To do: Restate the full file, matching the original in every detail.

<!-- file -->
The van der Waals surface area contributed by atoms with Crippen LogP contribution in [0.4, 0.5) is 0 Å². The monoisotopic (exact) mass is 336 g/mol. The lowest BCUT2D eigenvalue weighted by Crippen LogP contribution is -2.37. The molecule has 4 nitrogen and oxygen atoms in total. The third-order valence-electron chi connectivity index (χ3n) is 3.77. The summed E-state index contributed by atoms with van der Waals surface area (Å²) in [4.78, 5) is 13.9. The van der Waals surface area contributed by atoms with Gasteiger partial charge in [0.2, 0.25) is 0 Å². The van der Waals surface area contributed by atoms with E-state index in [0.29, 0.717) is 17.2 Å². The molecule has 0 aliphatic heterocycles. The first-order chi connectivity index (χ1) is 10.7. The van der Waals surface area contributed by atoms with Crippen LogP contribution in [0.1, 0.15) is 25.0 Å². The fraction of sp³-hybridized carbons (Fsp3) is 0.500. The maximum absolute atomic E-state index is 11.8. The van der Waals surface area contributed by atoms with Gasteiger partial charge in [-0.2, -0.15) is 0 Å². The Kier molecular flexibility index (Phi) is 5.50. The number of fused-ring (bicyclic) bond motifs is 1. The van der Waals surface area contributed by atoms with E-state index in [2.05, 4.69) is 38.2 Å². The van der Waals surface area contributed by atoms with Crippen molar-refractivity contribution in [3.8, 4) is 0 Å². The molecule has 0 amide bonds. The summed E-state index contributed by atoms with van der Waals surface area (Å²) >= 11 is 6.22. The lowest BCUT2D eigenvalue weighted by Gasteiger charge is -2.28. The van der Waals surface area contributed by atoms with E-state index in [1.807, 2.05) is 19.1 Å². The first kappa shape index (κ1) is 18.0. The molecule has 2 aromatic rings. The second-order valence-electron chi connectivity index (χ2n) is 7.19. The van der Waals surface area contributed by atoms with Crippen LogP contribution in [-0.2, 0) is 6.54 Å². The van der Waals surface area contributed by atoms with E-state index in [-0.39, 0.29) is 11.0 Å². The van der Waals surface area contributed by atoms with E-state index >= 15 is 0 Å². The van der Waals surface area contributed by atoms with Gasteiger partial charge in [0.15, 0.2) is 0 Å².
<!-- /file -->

The van der Waals surface area contributed by atoms with Crippen LogP contribution in [0.4, 0.5) is 0 Å². The monoisotopic (exact) mass is 336 g/mol. The lowest BCUT2D eigenvalue weighted by Crippen LogP contribution is -2.37. The molecule has 4 nitrogen and oxygen atoms in total. The third-order valence-electron chi connectivity index (χ3n) is 3.77. The summed E-state index contributed by atoms with van der Waals surface area (Å²) in [4.78, 5) is 13.9. The van der Waals surface area contributed by atoms with Gasteiger partial charge in [0.2, 0.25) is 0 Å². The van der Waals surface area contributed by atoms with E-state index in [0.29, 0.717) is 17.2 Å². The molecule has 0 aliphatic heterocycles. The first-order chi connectivity index (χ1) is 10.7. The van der Waals surface area contributed by atoms with Crippen LogP contribution in [0.1, 0.15) is 25.0 Å². The fraction of sp³-hybridized carbons (Fsp3) is 0.500. The maximum absolute atomic E-state index is 11.8. The van der Waals surface area contributed by atoms with Gasteiger partial charge in [-0.2, -0.15) is 0 Å². The Kier molecular flexibility index (Phi) is 5.50. The number of fused-ring (bicyclic) bond motifs is 1. The van der Waals surface area contributed by atoms with E-state index in [2.05, 4.69) is 38.2 Å². The van der Waals surface area contributed by atoms with Crippen molar-refractivity contribution in [3.8, 4) is 0 Å². The molecule has 0 amide bonds. The summed E-state index contributed by atoms with van der Waals surface area (Å²) >= 11 is 6.22. The lowest BCUT2D eigenvalue weighted by Gasteiger charge is -2.28. The van der Waals surface area contributed by atoms with E-state index in [1.807, 2.05) is 19.1 Å². The first kappa shape index (κ1) is 18.0. The molecule has 2 aromatic rings. The second-order valence-electron chi connectivity index (χ2n) is 7.19. The van der Waals surface area contributed by atoms with Crippen LogP contribution in [-0.2, 0) is 6.54 Å². The van der Waals surface area contributed by atoms with E-state index in [-0.39, 0.29) is 11.0 Å². The van der Waals surface area contributed by atoms with E-state index >= 15 is 0 Å². The van der Waals surface area contributed by atoms with Gasteiger partial charge in [0.15, 0.2) is 0 Å².